“Will this turn into Lord of the Flies, or will it get under control?” said filmmaker Amanda McBaine as she reflected on filming the chaos that is “Boys State.” For the documentary, McBaine and fellow filmmaker Jesse Moss follow a group of high school boys’ participation in the Texas Boys State program, run yearly by the American Legion. In this program, students are arbitrarily split up into political parties — Federalists and Nationalists — and then spend a week creating platforms and campaign strategies, in addition to running for various positions, the most prestigious being governor.
Watching “Boys State” was like being thrown back into high school Model United Nations. Everyone was screaming, rowdy and tired. Some students were fervently debating gun control and abortion, while others giggled over joke legislation. It’s all fun and games until the film and its subjects start drawing connections between the fictional Boys State and modern American politics.
One of the participants, Steven Garza, is clearly an underdog. He’s soft spoken and kind in a room full of screaming teenagers. But more importantly, he’s a Bernie Sanders supporter among a group of largely white conservatives. Garza is running for governor as a Nationalist with liberal René Otero, a gifted speaker, as his party chair. They are two of the few people of color at the event. Facing almost impossible odds as both the racial and political minority, Garza commits to a strategy of honesty and cooperation.
The Nationalists are running against the Federalists who are headed by party chair Ben Feinstein, an amputee full of lighthearted humor and political ferocity. Feinstein leans into mud-slinging and champions a strong, conservative party that ends up winning almost all of the elite Boys State positions, including governor.
This result seems to push the cynical mindset: Politics is dominated by dirty tricks, popularity contests and partisanship. However, the documentary’s subjects seem to have walked away with a different perspective.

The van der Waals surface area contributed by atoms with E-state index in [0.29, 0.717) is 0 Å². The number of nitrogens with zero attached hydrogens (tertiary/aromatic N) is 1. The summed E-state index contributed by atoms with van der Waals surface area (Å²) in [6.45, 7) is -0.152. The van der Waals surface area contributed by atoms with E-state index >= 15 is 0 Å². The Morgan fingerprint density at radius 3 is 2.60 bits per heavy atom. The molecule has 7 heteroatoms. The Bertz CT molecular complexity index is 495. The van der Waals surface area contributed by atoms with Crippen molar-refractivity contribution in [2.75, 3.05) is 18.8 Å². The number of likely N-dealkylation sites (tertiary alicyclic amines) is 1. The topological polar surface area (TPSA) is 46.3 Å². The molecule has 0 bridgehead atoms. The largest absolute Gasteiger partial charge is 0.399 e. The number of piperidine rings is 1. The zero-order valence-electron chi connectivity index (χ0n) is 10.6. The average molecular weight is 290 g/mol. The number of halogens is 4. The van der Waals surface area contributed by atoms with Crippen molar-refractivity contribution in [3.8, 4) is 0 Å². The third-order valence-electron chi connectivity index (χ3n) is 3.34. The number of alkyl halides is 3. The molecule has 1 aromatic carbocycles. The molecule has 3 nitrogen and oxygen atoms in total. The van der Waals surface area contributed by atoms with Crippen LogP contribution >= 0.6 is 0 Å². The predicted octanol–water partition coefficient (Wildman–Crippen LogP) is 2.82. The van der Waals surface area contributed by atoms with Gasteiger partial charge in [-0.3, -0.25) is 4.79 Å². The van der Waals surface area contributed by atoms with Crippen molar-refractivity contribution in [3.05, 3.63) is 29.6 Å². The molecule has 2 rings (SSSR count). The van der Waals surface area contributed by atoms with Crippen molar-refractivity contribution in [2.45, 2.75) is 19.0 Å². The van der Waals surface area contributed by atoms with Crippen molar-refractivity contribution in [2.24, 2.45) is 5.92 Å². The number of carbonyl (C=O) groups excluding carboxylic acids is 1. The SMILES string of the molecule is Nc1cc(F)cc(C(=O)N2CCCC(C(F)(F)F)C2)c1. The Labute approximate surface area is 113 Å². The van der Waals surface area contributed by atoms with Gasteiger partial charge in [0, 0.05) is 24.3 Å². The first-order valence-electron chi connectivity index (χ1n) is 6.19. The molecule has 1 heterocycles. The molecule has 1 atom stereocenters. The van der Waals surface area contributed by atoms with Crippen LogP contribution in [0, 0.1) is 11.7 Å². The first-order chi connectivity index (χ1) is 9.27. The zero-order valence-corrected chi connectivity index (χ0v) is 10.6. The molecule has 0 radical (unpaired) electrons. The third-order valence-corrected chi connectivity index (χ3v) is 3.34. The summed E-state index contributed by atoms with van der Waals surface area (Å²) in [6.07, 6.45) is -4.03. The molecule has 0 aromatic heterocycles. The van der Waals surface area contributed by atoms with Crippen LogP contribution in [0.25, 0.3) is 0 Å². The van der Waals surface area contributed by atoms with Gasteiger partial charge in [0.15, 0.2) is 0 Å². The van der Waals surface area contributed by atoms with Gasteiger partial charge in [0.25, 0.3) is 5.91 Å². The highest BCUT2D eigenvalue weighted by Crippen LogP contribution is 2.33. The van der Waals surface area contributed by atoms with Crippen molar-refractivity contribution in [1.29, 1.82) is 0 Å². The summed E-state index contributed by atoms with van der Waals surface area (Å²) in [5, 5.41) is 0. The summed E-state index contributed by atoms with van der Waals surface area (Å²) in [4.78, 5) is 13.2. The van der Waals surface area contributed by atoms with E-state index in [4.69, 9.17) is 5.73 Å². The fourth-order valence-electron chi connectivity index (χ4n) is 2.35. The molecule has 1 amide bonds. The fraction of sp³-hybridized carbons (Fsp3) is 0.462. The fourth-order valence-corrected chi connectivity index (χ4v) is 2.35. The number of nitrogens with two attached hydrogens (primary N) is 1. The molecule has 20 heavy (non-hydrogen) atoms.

The Daily was invited to a collegiate press conference where film subject Robert MacDougall credited the Boys State program with minimizing his political cynicism. In the film, MacDougall runs in the Nationalist primary with an ultra-conservative platform and loses to Garza. Later on, MacDougall admits that he did not believe in the rhetoric but had been lying to appeal to voters.
“You don’t have to lie to win all the time, and you don’t have to be dishonest or hide yourself or what you’ll do or what you believe in,” MacDougall reflected during the press conference. “If you have those conversations to get to know the people around you, on the other side, you can make progress in politics.”
Garza shared similar sentiments, saying that he was able to conquer partisanship at Boys State. “Can we put aside labels and sit down with some sort of agreement? … [I] wish more politicians around the country would sit down with their opposition and go home knowing they did something good for the American people.”
I don’t know if I am convinced. While the story of “Boys State” showed some promise for our political future, it also highlighted our system’s greatest faults. The boys showed that compromise and virtue driven politics have potential, but they also demonstrated how partisan mud-slinging can be enough to cinch an election. Regardless of the takeaway, the film is excellent: filled with compelling characters, difficult questions and clever filmmaking that dips you right into the madness. “Boys State” is a fascinating and important exploration into the state of politics in America, and questions what steps need to be taken to protect democracy and civil discourse in the years to come.
“Boys State” is available for streaming on Apple TV+.
Contact Kirsten Mettler at kmettler ‘at’ stanford.edu.